Heavy weekend rains delay start of winter wheat harvest
By Ryan McGeeney
U of A System Division of Agriculture
June 1, 2016
- Weekend rains and hail will likely delay Arkansas wheat harvest
- Other agricultural damage reported, including burst rice levees
LITTLE ROCK — Heavy rains throughout northeast Arkansas delayed the start of the winter wheat harvest, and wrecked a degree of havoc among other crops throughout the area, Cooperative Extension Service agents said Tuesday.
Jason Kelley, extension wheat and feed grains agronomist for the University of Arkansas System Division of Agriculture, said much of the wheat in the state is ready to harvest, but ongoing wet weather has delayed the start of harvest.
“Typically, wheat harvest will begin at the end of May in southern Arkansas and proceed north,” Kelley said. “But with the current weather forecast it looks like it will likely be next week before any wheat is harvested.”
Rains after maturity can reduce overall grain quality, lowering the price producers can sell their grain for, Kelley said.
According to a U.S. Department of Agriculture report published Tuesday, 96 percent of the state’s winter wheat is coloring, well ahead of this time last year, when only 79 percent of the crop was ready for harvest.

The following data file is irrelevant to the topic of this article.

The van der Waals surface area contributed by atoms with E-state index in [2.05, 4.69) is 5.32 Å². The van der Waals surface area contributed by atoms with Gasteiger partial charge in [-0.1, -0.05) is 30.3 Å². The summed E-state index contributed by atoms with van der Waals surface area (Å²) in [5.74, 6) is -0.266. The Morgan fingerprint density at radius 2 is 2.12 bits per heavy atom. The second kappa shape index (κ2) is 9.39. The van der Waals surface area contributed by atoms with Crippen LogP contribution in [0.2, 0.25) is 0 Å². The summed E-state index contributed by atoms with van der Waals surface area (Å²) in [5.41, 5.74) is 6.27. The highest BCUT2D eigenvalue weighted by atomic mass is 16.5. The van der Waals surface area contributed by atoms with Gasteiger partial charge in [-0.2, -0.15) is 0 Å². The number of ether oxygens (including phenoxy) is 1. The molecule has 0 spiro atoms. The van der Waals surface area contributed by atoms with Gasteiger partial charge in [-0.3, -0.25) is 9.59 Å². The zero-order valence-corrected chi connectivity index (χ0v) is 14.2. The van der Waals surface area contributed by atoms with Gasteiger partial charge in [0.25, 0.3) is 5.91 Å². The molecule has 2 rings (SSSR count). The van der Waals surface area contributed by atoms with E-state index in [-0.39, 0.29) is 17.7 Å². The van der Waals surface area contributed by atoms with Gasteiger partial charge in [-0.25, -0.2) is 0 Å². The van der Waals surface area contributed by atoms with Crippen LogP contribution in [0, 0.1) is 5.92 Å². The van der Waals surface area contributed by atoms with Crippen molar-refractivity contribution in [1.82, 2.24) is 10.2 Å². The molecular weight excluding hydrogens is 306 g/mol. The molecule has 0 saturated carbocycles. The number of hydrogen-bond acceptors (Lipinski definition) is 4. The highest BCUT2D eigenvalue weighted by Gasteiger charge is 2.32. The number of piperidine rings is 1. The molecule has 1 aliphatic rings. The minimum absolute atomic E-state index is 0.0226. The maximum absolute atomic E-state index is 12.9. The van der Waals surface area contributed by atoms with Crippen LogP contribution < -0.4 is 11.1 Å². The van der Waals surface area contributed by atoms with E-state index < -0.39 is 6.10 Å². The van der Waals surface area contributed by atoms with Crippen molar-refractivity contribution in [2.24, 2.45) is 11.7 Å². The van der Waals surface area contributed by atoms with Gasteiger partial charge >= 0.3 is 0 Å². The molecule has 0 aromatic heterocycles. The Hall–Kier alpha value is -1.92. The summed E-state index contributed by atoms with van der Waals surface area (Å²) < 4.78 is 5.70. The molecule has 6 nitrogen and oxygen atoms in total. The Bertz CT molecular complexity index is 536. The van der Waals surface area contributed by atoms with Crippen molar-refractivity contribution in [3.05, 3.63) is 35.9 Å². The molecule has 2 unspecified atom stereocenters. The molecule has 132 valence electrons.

Throughout the area, Division of Agriculture agents reported notable rain and hail damage to crops.
In Greene County, staff chair Allen Davis told the USDA’s National Agricultural Statistics Service that steady rains that began last Tuesday had slowed crop development.
“There are some soybeans in low-lying area that will probably need replanting,” Davis said. “And some rice near the Cass or Saint Francis rivers may lose some yield potential.”
In Craighead County, Cooperative Extension Service staff chair Branon Thiesse said rains had caused flooded fields in all crops.
“Rice levees [have] washed away,” Thiesse said. He said crops in part of the county had suffered hail damage, and that total damage and losses were still being assessed.
“We had pea size hail, which doesn’t sound like much, but when you have 80-mile-an-hour winds, it can do some damage,” he said. "We had stuff go under water. it’s just a mess,” he said.
To learn more about row crops and weather conditions, contact your local Cooperative Extension Service agent or visit http://www.uaex.uada.edu/.
The University of Arkansas System Division of Agriculture offers all its Extension and Research programs and services without regard to race, color, sex, gender identity, sexual orientation, national origin, religion, age, disability, marital or veteran status, genetic information, or any other legally protected status, and is an Affirmative Action/Equal Opportunity Employer.
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Media Contact: Mary Hightower
Dir. of Communication Services
U of A Division of Agriculture
Cooperative Extension Service